While revising India’s credit rating outlook to ‘negative’ from ‘stable’, Moody’s on Friday also downgraded the outlook on six financial institutions and eight corporate entities. However, the borrowing cost for these companies is unlikely to see any substantial jump.
The other two international rating agencies, Fitch and S&P, have lower ratings for the sovereign, and therefore of these companies.
The corporate entities that faced outlook revisions are Bharat Petroleum Corporation, Hindustan Petroleum Corporation, Indian Oil Corporation, Oil and Natural Gas Corporation (ONGC), Oil India, Petronet LNG, Infosys, and Tata Consultancy Services (TCS).
Financial firms included State Bank of India (SBI), HDFC Bank, Export-Import (EXIM) Bank of India, Hero FinCorp, Housing and Urban Development Corp (HUDCO), and Indian Railway Finance Corp.
The agency also lowered some ratings of the Bahrain subsidiary of ICICI and HDFC Bank after a revision of Bahrain’s sovereign rating.
“In the international market, the lower of the two or three ratings are taken into consideration to determine the funding cost. Therefore, Moody’s outlook change doesn’t make a material difference,” said a senior investment banker.
An executive with a top IT services firm said: “These things are merely procedural. As the sovereign rating has been downgraded, ratings of private firms like Infosys (or TCS) can’t be more than two notches above the sovereign rating. Therefore, this has resulted in a downgrade. It has nothing to do with the fundamentals of the company.”
According to Harihar Krishnamoorthy, head of treasury at FirstRand Bank, the market was not perturbed by the outlook revision, but reacted to uncertainties over the US-China trade deal and changes in the MSCI Index.
The negative outlook “reflects that Moody’s will downgrade the ratings of these companies if Moody’s downgrades the rating of India sovereign to Baa3 from Baa2”, the rating agency said in a statement.
Generally, the maximum rating that a company can get is limited by the rating of the sovereign, but there are certain exceptions, such as technology companies that derive most of their revenue from foreign shores.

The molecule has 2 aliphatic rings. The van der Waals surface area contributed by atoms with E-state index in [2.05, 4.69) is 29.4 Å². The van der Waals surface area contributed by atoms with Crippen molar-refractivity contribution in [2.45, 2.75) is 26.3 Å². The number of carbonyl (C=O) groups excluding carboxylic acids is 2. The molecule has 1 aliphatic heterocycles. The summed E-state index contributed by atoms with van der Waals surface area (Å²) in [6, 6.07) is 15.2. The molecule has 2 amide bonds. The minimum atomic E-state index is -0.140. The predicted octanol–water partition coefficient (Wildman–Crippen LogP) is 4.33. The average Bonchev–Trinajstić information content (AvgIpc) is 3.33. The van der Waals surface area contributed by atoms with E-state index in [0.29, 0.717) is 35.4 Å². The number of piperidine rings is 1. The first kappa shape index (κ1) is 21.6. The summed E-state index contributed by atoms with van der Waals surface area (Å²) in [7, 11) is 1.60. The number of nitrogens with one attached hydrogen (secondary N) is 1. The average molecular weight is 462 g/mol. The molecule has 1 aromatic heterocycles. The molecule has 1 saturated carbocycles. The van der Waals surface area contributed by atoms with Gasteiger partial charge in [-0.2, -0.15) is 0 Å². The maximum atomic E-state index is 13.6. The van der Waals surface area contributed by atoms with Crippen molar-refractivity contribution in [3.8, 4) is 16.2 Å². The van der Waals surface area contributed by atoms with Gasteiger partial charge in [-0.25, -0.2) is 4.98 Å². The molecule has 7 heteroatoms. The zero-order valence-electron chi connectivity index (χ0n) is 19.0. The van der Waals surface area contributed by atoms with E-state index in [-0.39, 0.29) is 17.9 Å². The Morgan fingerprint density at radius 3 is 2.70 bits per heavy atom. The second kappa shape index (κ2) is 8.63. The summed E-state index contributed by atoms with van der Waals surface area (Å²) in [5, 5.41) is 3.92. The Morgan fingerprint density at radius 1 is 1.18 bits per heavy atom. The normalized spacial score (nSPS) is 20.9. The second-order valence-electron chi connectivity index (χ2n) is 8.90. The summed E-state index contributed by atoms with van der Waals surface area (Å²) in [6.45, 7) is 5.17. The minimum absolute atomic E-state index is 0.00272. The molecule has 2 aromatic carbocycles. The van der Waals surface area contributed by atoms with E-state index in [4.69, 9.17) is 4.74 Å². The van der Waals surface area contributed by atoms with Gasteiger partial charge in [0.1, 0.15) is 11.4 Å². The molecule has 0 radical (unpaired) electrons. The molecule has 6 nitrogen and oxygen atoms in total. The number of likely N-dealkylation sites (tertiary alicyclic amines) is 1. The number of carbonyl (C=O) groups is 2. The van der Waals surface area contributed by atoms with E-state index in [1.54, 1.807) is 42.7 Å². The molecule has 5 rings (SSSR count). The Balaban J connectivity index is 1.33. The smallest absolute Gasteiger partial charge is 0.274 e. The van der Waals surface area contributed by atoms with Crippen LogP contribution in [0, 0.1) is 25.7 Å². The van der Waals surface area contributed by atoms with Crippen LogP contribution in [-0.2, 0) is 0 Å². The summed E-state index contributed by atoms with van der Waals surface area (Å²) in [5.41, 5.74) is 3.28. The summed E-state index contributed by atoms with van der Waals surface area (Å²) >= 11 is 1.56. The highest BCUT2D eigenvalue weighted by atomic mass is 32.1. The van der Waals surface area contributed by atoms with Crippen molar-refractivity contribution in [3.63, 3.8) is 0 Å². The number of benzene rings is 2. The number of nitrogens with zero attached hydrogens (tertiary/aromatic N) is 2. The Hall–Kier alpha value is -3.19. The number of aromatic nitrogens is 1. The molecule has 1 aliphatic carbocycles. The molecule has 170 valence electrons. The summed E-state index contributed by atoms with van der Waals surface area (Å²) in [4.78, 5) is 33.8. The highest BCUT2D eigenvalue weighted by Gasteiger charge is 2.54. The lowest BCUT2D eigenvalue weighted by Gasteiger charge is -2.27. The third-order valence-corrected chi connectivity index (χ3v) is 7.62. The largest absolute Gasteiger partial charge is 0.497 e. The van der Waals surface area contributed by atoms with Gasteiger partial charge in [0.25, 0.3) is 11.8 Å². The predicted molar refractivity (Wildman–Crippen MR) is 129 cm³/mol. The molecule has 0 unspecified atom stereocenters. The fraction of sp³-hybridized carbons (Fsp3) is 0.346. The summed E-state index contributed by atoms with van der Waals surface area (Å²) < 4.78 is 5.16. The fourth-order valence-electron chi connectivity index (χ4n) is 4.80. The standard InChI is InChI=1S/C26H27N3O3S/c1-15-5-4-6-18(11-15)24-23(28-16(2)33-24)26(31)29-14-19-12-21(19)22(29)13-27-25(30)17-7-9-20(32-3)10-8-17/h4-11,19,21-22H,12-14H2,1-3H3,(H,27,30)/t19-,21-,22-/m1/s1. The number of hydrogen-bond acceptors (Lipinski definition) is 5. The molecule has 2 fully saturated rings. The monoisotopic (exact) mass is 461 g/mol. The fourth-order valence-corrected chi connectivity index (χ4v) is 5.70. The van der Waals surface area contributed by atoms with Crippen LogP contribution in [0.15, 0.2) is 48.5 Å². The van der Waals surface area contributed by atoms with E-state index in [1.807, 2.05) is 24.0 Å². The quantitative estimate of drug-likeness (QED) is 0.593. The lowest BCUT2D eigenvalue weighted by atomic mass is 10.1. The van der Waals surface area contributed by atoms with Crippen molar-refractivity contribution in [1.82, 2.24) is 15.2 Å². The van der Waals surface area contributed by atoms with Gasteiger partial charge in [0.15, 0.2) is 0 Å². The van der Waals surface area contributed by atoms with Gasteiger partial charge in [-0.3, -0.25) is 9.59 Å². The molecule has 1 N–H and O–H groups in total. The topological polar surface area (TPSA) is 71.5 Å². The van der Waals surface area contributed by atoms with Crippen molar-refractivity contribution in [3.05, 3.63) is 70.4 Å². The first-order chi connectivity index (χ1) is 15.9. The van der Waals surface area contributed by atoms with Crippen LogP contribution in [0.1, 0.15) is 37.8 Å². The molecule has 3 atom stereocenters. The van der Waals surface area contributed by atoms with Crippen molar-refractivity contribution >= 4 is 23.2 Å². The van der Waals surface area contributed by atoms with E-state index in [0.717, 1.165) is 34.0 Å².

“Ratings for Infosys and TCS are constrained to no more than two notches above the sovereign rating. Therefore, a sovereign rating downgrade will also result in downgrade of the A3 ratings of Infosys and TCS,” said Kaustubh Chaubal, Moody’s senior credit officer, in a statement.
The close links between EXIM Bank, HUDCO, IRFC, and SBI and the Indian government “is the key reason why Moody’s has changed the outlook for these companies to negative from stable, after doing the same for the sovereign rating”, it said.
HDFC Bank’s business has strong links with the sovereign credit profile, including by way of large direct exposure to government debt and exposure to common underlying operating conditions, it said.
Reacting to the cut, Singapore's DBS Bank said the worries over India's economic growth outlook will be over if fiscal consolidation takes place by prudent spending and higher revenues through privatisation receipts. Encouragingly, cyclical growth momentum is getting a hand from reduction in rates and surplus liquidity conditions, wrote Radhika Rao, Vice Senior President and Economist at DBS in Singapore.
Looking past the transient spike in inflation, there is room for monetary authorities to provide more support this year, added Rao in comments on Moody's Investors Service downgrade of India's economic outlook to negative from stable.